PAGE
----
TTABlog WYHA? TTAB Affirms Descriptivness Refusal of "SILICON ULTRASOUND" for Ultrasound Devices Utilizing ... Guess What?
After you read this decision ask yourself the question: Would You Have Appealed? Applicant Siemens sought to register the mark SILICON ULTRASOUND for "ultrasound devices, namely, medical ultrasound apparatus, ultrasound transducers made out of silicon wafer." Examining Attorney David Yontef deemed the mark merely descriptive under Section 2(e)(1). The Board found his conclusion ultra sound. In re Siemens Medical Solutions USA, Inc., Serial No. 78974960 (April 24, 2009) [not precedential].
The record revealed that ultrasound equipment can be made using silicon, that Siemens' goods employ silicon, that silicon is not an "incidental component" of Siemens' goods, and indeed that "silicon in ultrasound transducers is central to a new generation of ultrasonic imaging technology."
Siemens lamely asserted that SILICON ULTRASOUND is at most suggestive of its goods. It urged that "without additional wording[,] applicant's mark cannot be understood." Of course, that argument misses a significant point: a mark must be considered not in the abstract but in the context of the goods at issue.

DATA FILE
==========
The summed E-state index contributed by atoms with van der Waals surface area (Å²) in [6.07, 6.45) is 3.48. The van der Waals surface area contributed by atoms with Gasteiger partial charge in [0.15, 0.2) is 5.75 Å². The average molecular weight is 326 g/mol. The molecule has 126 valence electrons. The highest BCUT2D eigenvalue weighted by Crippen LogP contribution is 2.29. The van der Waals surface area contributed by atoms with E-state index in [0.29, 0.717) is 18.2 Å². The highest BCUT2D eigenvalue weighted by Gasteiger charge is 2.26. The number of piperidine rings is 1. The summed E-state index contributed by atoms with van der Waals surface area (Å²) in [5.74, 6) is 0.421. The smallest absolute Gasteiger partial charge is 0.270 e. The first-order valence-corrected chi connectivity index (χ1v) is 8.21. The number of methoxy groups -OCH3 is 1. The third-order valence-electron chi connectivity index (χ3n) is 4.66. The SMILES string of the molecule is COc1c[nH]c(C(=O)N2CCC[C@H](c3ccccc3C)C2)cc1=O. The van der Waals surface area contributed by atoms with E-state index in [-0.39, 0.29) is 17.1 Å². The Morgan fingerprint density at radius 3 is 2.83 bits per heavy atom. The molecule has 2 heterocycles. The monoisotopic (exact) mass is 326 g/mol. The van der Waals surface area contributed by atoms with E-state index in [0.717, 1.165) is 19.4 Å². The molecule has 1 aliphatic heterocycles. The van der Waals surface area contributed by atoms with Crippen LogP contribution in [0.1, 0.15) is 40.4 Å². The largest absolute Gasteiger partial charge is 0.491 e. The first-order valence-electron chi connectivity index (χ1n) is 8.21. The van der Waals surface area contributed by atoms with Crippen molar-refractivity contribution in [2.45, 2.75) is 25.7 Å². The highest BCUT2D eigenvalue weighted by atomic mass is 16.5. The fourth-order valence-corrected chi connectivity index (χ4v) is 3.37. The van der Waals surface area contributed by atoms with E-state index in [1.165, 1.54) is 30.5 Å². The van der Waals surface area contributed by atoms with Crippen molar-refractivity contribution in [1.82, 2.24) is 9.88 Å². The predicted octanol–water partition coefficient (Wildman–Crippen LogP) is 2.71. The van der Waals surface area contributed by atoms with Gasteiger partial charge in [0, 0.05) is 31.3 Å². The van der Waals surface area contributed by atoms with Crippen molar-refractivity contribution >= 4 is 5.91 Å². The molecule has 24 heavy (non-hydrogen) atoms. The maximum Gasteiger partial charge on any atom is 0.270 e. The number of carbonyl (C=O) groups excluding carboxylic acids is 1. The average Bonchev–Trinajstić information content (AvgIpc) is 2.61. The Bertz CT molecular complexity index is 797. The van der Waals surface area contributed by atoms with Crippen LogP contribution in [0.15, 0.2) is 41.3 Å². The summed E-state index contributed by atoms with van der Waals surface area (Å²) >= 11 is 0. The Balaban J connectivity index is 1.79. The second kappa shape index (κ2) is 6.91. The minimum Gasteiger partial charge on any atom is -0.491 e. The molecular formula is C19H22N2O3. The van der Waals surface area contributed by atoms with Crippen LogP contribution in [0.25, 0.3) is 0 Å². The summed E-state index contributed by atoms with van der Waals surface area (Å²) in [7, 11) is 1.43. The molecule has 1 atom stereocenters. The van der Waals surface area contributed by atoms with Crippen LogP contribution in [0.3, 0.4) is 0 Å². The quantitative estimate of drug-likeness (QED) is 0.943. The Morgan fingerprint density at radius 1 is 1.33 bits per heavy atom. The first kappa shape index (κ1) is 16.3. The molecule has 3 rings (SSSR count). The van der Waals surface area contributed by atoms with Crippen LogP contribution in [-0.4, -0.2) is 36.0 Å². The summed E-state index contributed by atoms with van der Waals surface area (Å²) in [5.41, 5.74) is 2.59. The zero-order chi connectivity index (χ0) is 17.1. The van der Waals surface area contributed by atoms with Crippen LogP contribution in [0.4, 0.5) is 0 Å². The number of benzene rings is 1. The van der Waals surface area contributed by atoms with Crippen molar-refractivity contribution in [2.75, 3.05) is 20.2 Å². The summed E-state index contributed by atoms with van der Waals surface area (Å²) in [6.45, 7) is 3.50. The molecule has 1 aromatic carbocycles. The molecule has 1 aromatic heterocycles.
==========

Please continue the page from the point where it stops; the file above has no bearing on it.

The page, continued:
Moreover, the Board observed, purchasers of Siemens' goods will be doctors and specialists who would make the selection after careful investigation into the features and suitability of the product. The Board had no doubt that purchasers "would be aware of (or quickly learn) the significance of the mark as applied to the identified goods."
Siemens then feebly contended that the mark is not descriptive because it literally means "a non[-]metallic sound wave used in medical exams." The Board found that interpretation "absurd." For one thing, sound waves are not generally considered to be metallic or non-metallic. Purchasers would understand the word "silicon" to refer to a component of the apparatus, and that is, in fact, the way the term is used in the evidence of record.
Finally, Siemens tossed up another softball, asserting that "third parties are not using and do not need to use the mark." The Board whacked that one of the park: a mark may be deemed descriptive even if applicant is the first, and only, user. Here, silicon ultrasound technology appears to be a recent development, and so it is not significant that the term is not widely used.
And so, the Board affirmed the refusal to register.
TTABlog comment: Well, would you have appealed? I can think of one attorney who probably would have: his initials are M.A.
I suspect that, had the Examining Attorney found a few more uses of the phrase SILICON ULTRASOUND, we might have seen a genericness refusal.
Text Copyright John L. Welch 2009.